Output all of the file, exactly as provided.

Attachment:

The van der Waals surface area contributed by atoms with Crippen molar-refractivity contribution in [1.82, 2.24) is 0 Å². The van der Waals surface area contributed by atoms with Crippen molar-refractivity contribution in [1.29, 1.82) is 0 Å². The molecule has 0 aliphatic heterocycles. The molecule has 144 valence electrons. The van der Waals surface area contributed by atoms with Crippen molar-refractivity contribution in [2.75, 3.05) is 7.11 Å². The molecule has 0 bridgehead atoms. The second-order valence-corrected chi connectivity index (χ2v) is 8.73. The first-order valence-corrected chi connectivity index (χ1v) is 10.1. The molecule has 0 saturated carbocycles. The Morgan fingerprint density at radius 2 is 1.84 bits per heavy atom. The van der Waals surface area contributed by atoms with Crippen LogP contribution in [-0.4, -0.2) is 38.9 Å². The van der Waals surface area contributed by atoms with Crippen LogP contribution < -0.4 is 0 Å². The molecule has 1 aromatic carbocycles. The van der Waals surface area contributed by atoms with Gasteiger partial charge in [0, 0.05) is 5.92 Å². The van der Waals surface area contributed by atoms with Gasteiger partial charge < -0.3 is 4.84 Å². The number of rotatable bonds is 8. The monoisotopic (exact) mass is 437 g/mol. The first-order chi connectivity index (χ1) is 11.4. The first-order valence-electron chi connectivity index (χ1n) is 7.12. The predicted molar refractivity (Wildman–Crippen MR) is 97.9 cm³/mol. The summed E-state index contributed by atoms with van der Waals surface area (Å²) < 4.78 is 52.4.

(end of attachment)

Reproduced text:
The van der Waals surface area contributed by atoms with Crippen molar-refractivity contribution in [1.82, 2.24) is 0 Å². The van der Waals surface area contributed by atoms with Crippen molar-refractivity contribution in [1.29, 1.82) is 0 Å². The molecule has 0 aliphatic heterocycles. The molecule has 144 valence electrons. The van der Waals surface area contributed by atoms with Crippen molar-refractivity contribution in [2.75, 3.05) is 7.11 Å². The molecule has 0 bridgehead atoms. The second-order valence-corrected chi connectivity index (χ2v) is 8.73. The first-order valence-corrected chi connectivity index (χ1v) is 10.1. The molecule has 0 saturated carbocycles. The Morgan fingerprint density at radius 2 is 1.84 bits per heavy atom. The van der Waals surface area contributed by atoms with Crippen LogP contribution in [-0.4, -0.2) is 38.9 Å². The van der Waals surface area contributed by atoms with Crippen LogP contribution < -0.4 is 0 Å². The molecule has 1 aromatic carbocycles. The van der Waals surface area contributed by atoms with Gasteiger partial charge in [0, 0.05) is 5.92 Å². The van der Waals surface area contributed by atoms with Gasteiger partial charge < -0.3 is 4.84 Å². The number of rotatable bonds is 8. The monoisotopic (exact) mass is 437 g/mol. The first-order chi connectivity index (χ1) is 11.4. The first-order valence-electron chi connectivity index (χ1n) is 7.12. The predicted molar refractivity (Wildman–Crippen MR) is 97.9 cm³/mol. The summed E-state index contributed by atoms with van der Waals surface area (Å²) < 4.78 is 52.4.